What stories do you tell about you? Who knows your stories? Everyone? Perhaps just a select few? Maybe, just you.

    In this session, we explore how our individual journeys to self-acceptance and alignment are also the heart of how we can work with and support teams. We will learn about how to truly help teams move towards agility, by helping them find and own their process and tell their own story. So they stay aligned and can continually realign when their context changes.

    Why authenticity and self-acceptance matters for both individuals and teams.
    How to create lasting change in teams, without imposing process or creating learned helplessness.

    How to help teams own their process and tell their own story.

    Over the last 20 years, John has helped countless teams. But in the last 3 years, when his world was turned upside down, he realised that changing a team is exactly what gets in the way of a team changing.

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    Cat Swetel

    Cat Swetel - 193 Easy Steps to DevOpsing Your Monolith

    schedule  02:20 - 03:10 PM place Green Room people 183 Interested star_halfRate

    Is it possible to enable the evolution of a monolith? After a hugely expensive (financially and culturally) failed attempt at a complete rewrite, Ticketmaster is attempting to do just that, bounce back and evolve the monolith that is Ticketmaster’s core ticketing platform. This multi-year effort requires striking a delicate balance between showing appropriate respect for the platform’s highly profitable 40 plus year history while not allowing past success to blind us to demands of a highly dynamic market of fans, artists, venues, and more. This is not a session about best practices for developing your monolith; this session is the true (and at times ugly) story of one company’s journey towards a more flexible, adaptable, and easily maintainable architecture supported by a culture that prizes learning and respect above all else.

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    Juliet Hougland

    Juliet Hougland - How to Experiment Quickly

    schedule  02:20 - 03:10 PM place Blue Room people 114 Interested star_halfRate

    The ‘science’ in data science refers to the underlying philosophy that you don’t know what works for your business until you make changes and rigorously measure impact. Rapid experimentation is a fundamental characteristic of high functioning data science teams. They experiment with models, business processes, user interfaces, marketing strategies, and anything else they can get their hands on. In this talk I will discuss what data platform tooling and organisational designs support rapid experimentation in data science teams.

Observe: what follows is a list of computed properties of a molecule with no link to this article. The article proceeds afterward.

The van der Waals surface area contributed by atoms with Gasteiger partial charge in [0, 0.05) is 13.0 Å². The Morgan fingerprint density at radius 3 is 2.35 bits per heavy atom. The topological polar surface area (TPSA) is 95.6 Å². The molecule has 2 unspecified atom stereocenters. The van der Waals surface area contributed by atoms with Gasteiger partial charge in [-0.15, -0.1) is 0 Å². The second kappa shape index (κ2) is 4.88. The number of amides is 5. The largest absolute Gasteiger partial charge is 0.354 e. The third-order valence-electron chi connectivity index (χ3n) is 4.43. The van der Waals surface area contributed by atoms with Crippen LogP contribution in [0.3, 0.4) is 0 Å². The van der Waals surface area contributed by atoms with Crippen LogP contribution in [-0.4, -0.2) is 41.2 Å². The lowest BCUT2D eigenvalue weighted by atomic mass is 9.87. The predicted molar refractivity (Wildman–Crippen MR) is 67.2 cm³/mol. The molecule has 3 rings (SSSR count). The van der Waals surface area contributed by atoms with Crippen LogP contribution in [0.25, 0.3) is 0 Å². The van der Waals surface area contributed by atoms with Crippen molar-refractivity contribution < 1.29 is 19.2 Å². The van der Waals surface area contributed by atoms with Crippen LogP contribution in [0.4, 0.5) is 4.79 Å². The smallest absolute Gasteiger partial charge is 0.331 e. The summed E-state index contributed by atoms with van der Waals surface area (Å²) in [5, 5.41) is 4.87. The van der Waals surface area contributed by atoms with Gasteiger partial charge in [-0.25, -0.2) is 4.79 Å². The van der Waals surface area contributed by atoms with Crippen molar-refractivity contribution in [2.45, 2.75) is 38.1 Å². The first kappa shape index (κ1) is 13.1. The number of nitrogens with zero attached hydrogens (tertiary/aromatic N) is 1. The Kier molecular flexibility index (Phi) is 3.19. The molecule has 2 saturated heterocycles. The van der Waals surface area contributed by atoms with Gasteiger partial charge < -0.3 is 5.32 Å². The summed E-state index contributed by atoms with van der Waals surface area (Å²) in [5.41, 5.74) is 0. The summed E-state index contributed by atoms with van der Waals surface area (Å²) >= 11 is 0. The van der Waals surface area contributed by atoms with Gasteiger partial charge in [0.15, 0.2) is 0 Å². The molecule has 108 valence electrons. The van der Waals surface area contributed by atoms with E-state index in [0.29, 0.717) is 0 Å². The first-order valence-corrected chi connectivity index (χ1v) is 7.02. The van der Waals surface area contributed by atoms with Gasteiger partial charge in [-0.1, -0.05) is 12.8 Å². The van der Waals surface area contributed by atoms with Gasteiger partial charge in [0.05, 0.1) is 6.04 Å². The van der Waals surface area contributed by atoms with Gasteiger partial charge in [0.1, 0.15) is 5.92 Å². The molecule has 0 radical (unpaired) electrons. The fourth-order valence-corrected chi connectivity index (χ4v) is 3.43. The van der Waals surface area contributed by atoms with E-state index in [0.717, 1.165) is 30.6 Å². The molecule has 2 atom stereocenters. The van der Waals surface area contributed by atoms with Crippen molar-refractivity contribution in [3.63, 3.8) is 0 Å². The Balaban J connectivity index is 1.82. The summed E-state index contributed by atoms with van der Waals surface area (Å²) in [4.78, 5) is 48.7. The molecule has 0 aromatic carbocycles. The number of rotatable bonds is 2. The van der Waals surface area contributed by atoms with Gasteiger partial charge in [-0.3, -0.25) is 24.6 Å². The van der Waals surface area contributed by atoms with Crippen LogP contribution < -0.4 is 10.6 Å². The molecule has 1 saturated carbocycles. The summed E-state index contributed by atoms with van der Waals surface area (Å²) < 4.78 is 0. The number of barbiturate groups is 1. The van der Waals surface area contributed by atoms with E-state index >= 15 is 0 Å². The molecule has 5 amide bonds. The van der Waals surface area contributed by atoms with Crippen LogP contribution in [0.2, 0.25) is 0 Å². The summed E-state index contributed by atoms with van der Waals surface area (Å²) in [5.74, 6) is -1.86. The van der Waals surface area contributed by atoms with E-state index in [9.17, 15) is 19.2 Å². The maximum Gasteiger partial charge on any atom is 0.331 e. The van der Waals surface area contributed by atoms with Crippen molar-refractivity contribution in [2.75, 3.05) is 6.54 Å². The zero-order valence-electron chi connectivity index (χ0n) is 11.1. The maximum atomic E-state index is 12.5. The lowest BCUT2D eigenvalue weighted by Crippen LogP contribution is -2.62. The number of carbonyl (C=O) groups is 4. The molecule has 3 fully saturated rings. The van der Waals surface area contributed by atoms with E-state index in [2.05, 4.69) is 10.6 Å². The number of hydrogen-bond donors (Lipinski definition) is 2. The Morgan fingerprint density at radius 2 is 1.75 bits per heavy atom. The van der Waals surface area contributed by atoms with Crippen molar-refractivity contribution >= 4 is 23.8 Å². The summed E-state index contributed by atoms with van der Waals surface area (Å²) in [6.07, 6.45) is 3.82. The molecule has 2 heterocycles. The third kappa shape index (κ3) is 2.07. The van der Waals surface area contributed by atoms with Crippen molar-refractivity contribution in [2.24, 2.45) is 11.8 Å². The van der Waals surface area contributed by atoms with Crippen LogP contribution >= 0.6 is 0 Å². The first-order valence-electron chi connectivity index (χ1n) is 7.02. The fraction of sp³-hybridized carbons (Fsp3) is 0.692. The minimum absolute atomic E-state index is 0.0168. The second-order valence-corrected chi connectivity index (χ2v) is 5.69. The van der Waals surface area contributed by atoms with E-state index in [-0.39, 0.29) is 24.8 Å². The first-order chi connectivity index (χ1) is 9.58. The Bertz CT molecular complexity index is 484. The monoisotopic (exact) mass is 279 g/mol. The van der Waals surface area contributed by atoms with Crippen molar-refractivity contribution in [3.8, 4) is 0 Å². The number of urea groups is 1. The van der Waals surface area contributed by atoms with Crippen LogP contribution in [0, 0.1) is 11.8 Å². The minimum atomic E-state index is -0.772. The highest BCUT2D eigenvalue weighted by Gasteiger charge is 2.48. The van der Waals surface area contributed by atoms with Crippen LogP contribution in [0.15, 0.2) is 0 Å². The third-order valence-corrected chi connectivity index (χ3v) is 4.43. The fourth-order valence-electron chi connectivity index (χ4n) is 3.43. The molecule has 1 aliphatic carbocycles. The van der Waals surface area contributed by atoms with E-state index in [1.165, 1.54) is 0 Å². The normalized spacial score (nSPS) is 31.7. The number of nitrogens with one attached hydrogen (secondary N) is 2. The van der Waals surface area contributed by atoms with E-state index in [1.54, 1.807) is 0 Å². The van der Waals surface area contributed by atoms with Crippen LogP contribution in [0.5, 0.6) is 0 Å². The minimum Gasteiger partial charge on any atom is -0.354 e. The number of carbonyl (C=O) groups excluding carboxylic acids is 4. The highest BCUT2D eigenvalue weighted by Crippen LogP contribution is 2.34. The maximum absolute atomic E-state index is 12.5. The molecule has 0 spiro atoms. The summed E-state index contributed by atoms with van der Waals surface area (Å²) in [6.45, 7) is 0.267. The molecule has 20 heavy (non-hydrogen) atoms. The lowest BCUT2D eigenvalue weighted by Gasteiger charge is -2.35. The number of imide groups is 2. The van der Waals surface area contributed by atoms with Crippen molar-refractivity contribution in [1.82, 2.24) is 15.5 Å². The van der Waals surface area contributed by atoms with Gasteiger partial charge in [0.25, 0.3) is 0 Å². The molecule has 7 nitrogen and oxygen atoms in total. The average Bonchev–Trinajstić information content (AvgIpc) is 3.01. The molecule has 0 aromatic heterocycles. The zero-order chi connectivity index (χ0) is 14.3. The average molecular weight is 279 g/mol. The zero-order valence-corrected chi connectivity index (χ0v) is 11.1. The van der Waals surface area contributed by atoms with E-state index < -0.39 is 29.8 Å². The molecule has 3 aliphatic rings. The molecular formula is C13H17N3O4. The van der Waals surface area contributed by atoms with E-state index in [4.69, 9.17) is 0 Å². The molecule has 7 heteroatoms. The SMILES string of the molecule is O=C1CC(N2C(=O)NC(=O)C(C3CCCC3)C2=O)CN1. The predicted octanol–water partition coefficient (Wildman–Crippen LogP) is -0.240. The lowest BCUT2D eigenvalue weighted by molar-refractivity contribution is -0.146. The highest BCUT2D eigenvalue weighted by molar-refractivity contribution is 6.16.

15:10

    Afternoon tea - 30 mins

15:40
16:45
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    Troy Hunt

    Troy Hunt - Rise of the Breaches

    schedule  04:45 - 05:45 PM place Plaza Auditorium people 273 Interested star_halfRate

    Data breaches are the new normal. We’ve created ecosystems with so many moving parts and so
    many complex units, it’s little wonder that we so frequently see them go wrong. A combination of
    more systems, more people, more devices and more ways than ever of producing and publishing
    data stack the odds in favour of attackers breaching more systems than ever.

    In this talk, you’ll get a look inside the world of data breaches based on my experiences dealing with
    billions of breached records. You’ll see what’s motivating hackers, how they’re gaining access to data
    and how organisations are dealing with the aftermath of attacks. Most importantly, it will help you
    contextualise these incidents and understand both what these attacks actually look like and how to
    defend against them in your organisation.

17:45

    Closing Drinks - 60 mins